She left me in charge of all three dogs while she carefully selected one of the many green portapotties lined up at the end of pit row. After locating our pit we took the dogs to her car, which was parked in a little lot below the cliff where the ancient cowboy town was perched above us. There was a festive group of people tailgating in the spot across from Kimmy. They had lawn chairs, a cooler, a barbeque grill, a boom box and a killer view of the race course spread out in tiers across the valley below. We tied the dogs up and then I went to get the truck. A parking spot opened up just as I pulled into the lot. We locked Kimmy’s stuff in the truck and left her SUV hatch open so the dogs could get in and out from where they were tied up to the trailer hitch. I decided to climb the back stairs of one of the old-timey clifftop saloons in search of indoor plumbing before heading to the pits.

We walked down the hill and found the rest of the crew - Kim, Sean and Patrick – under a blue tent-top on tall stakes. They'd set up lounge chairs and a table with supplies for the racers. On the ground were gas cans ready to be hoisted and shoved into the bikes’ tanks as they came screaming into the pits.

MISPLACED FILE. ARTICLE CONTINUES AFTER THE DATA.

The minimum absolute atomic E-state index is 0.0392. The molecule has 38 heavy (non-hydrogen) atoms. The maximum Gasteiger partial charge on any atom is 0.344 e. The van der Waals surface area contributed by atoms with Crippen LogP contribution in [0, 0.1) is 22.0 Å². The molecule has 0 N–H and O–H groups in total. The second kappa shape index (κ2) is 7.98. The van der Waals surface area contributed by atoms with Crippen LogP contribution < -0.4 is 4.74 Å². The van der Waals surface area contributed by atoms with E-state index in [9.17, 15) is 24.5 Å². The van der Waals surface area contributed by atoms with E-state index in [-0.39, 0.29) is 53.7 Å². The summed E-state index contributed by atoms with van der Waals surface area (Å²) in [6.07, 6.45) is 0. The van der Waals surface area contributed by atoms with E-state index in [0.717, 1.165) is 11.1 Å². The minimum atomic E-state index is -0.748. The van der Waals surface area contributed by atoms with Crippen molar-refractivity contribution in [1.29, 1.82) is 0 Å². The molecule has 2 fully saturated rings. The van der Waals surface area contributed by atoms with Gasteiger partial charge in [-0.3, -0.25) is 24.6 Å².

Who’s racing today? I asked. Just Tom and Chris, answered the crew. It was all quiet in the pits after the racers had come through the first time. Neither Tom nor Chris had stopped. Chris did a wheelie as he bypassed the pits and four minutes later Tom tore by standing on his pegs.

The shreik of a wide-open engine fighting gravity cut through the air. It was either the first of the third lap or a straggler from the second lap, headed toward the gate. The bikes came flying straight up a steep hill then took a hard ninety-degree right turn at the top before proceeding along pit row only inches from the track other racers were using to bypass the pits in the opposite direction going for the next lap. When they took that last turn in bunches, someone usually got hung up in the orange plastic mesh separating the two tracks. There had been a few pile-ups already. It could get hairy when riders start scrambling in both directions, I said to myself.

Kim looked at her watch and said, "They’ll be coming back around in fifteen or twenty minutes," and everybody started eyeballing the supplies: clean goggles, water, energy bars, gas, rags and tools.